Tuesday, January 22, 2013

World of Warcraft's next expansion: Exsanguination

No, Exsanguination is not the title of the next WoW expansion (that I know), but it is the trend. WoW players have been abandoning the game, and interestingly, they're not leaving for the WoW-killer MMO that we've all been predicting and waiting for. Instead, they seem to be going back to single- and multi-player games on services like Steam (which is mostly where I've ended up after a roughly year-long detour into Rift, which was great and all, but I lost my taste for the MMO grind) or its console equivalents.

But to look back at WoW, what could they do that would bring their players back and make the MMO interesting again? Well, sadly, I think it would take a roughly 180 degree turn from what the Mists of Pandaria expansion was. They would have to address the "grindy" nature of the expansion, but at the same time expand what's already interesting and fun.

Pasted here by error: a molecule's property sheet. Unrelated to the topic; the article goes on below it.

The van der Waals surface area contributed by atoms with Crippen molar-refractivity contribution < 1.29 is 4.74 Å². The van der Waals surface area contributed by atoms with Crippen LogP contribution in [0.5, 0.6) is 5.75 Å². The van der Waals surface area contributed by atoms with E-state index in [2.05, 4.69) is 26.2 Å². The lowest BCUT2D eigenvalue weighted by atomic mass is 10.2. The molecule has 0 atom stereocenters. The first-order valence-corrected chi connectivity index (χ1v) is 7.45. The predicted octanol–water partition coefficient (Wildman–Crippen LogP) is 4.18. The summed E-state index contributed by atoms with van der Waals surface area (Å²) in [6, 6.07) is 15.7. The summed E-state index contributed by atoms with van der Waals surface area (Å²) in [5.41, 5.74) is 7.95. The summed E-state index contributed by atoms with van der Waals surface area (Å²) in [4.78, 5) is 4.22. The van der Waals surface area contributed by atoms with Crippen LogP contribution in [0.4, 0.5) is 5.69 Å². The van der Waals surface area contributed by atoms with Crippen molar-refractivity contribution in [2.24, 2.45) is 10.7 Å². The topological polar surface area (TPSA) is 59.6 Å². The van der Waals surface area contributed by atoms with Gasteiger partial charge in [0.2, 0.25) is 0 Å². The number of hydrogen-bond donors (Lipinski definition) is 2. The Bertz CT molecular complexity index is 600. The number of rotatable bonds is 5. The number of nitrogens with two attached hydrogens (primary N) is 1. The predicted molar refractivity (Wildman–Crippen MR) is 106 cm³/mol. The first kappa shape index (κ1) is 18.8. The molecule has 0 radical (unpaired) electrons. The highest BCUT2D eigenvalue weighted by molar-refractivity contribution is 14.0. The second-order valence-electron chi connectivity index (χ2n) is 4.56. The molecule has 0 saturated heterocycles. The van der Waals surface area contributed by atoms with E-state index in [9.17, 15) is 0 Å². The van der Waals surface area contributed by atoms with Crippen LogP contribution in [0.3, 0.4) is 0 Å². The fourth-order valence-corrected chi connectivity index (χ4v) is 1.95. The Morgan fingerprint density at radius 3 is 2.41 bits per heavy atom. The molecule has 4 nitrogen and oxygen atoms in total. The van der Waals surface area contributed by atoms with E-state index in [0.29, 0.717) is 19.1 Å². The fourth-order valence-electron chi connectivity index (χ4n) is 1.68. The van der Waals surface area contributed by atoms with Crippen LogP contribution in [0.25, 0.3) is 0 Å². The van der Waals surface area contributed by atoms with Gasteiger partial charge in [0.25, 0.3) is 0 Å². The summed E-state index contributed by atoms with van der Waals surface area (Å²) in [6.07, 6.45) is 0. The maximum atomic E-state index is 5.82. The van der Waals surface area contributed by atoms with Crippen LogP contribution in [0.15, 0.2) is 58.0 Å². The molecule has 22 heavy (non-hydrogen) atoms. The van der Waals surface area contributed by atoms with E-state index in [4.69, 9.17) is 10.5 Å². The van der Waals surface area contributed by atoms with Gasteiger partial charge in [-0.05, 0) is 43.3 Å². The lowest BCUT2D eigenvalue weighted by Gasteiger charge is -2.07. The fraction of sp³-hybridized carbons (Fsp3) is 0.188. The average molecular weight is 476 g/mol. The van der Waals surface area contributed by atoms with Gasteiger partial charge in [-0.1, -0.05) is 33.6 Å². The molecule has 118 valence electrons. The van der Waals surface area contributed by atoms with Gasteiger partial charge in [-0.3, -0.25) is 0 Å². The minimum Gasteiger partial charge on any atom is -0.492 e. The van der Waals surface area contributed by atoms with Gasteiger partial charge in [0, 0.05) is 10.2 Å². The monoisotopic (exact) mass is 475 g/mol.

No new classes or races

I don't think adding a new class or yet another race is going to improve WoW. A new class will either repeat the pattern of other classes (as the Monk did) or will create a massive imbalance in the player base as everyone scrambles to play the new hotness. A new race can't really change what's wrong with the experience.

Instead, I suggest adding a new spec choice to each existing class, and in the process, introduce something I've advocated for a long time as a solution to the scarcity of tanks: the tactical support role. To break that down: